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Clinical Reviews
Medwave 2016 Oct;16(10):e6606 doi: 10.5867/medwave.2016.10.6606
Hyperuricemia as a risk factor for cardiovascular disease: clinical review
Álvaro Gudiño Gomezjurado
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Key Words: hyperuricemia, cardiovascular disease, hypertension, atrial fibrillation, heart failure, coronary disease

Abstract

Cardiovascular diseases are one of the most important causes of morbidity and mortality worldwide. Several risk factors have been associated with the development of these pathologies. However, there is controversy about whether hyperuricemia is an independent risk factor for developing cardiovascular disease. To answer this question, we performed a recent literature review of relevant published material to assess the association of hyperuricemia with four major cardiovascular diseases: hypertension, coronary heart disease, heart failure and atrial fibrillation.


 
Introduction

In the world, during the year 2008 there were 17.3 million deaths from cardiovascular disease and by 2030 they are expected to rise to 23 million deaths annually due to this cause [1].

Among the most important risk factors are sex, race, hypercholesterolemia, obesity, insulin resistance, consumption of tobacco, anxiety disorders or depression and inheritance. However, in recent years the possibility that hyperuricemia is an independent risk factor for development of cardiovascular disease has been considered [1],[2],[3].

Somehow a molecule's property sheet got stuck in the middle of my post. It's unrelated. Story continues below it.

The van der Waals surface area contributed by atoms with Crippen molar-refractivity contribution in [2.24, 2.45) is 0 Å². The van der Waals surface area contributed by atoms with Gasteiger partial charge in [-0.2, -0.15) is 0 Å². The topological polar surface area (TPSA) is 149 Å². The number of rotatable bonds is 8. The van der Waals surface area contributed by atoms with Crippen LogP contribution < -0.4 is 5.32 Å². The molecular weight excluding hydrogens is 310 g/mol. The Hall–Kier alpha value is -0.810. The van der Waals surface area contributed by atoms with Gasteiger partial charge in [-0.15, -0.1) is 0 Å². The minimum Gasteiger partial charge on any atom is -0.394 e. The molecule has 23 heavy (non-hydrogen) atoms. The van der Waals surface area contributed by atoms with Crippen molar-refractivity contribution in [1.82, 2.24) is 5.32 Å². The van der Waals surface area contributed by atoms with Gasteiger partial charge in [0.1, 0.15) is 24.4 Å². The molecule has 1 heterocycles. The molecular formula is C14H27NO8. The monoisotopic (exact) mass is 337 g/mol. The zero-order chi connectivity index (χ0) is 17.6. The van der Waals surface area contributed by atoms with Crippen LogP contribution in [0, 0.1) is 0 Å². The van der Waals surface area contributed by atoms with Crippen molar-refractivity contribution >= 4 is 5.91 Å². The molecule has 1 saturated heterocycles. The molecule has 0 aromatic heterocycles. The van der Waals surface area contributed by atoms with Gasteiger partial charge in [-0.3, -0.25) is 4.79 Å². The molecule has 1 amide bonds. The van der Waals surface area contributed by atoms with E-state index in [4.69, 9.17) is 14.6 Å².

The first time hyperuricemia was associated with cardiovascular diseases was in 1950 and since then, controversy has existed regarding the role of uric acid as an independent risk factor for the development of some of the more prevalent cardiovascular diseases such as hypertension, coronary heart disease, heart failure and atrial fibrillation [3],[4],[5].

With these antecedents, this work was proposed with the aim of conducting a literature review of the evidence published in recent years about clinical and pathophysiological relationships of hyperuricemia with the most commonly cardiovascular diseases diagnosed in medical practice such as hypertension, heart disease, heart failure and atrial fibrillation.

Methods

Search was performed through MEDLINE/PubMed for articles published between 2010 and 2016. Original articles, clinical reviews and meta-analysis, published in English were included. We did not taken into account letters to the editor, consensus articles or those not available in the full version.

Main search terms were "cardiovascular risk and uric acid"; "hypertension and uric acid"; "heart failure and uric acid"; "coronary disease and uric acid"; "atrial fibrillation and uric acid."

Results

Uric acid effect over the cardiovascular system